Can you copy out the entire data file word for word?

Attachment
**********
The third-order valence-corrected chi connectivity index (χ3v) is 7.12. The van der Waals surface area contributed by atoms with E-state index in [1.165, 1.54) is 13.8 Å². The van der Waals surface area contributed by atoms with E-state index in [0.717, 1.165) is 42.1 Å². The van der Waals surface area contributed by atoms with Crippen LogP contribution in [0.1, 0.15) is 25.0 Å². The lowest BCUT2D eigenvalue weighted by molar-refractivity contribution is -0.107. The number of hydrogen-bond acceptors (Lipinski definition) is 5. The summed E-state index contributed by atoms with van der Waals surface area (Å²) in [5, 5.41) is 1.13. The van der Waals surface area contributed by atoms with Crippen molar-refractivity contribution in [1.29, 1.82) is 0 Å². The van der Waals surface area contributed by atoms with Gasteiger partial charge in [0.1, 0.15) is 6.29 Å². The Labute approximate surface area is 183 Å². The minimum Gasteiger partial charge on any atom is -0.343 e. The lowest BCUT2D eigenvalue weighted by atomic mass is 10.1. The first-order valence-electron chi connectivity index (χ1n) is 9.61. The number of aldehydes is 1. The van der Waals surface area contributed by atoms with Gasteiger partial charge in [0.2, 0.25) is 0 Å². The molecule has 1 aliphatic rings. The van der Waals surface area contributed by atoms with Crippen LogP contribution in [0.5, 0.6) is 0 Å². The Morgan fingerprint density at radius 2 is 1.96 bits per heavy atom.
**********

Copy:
The third-order valence-corrected chi connectivity index (χ3v) is 7.12. The van der Waals surface area contributed by atoms with E-state index in [1.165, 1.54) is 13.8 Å². The van der Waals surface area contributed by atoms with E-state index in [0.717, 1.165) is 42.1 Å². The van der Waals surface area contributed by atoms with Crippen LogP contribution in [0.1, 0.15) is 25.0 Å². The lowest BCUT2D eigenvalue weighted by molar-refractivity contribution is -0.107. The number of hydrogen-bond acceptors (Lipinski definition) is 5. The summed E-state index contributed by atoms with van der Waals surface area (Å²) in [5, 5.41) is 1.13. The van der Waals surface area contributed by atoms with Crippen molar-refractivity contribution in [1.29, 1.82) is 0 Å². The van der Waals surface area contributed by atoms with Gasteiger partial charge in [0.1, 0.15) is 6.29 Å². The Labute approximate surface area is 183 Å². The minimum Gasteiger partial charge on any atom is -0.343 e. The lowest BCUT2D eigenvalue weighted by atomic mass is 10.1. The first-order valence-electron chi connectivity index (χ1n) is 9.61. The number of aldehydes is 1. The van der Waals surface area contributed by atoms with Gasteiger partial charge in [0.2, 0.25) is 0 Å². The molecule has 1 aliphatic rings. The van der Waals surface area contributed by atoms with Crippen LogP contribution in [0.5, 0.6) is 0 Å². The Morgan fingerprint density at radius 2 is 1.96 bits per heavy atom.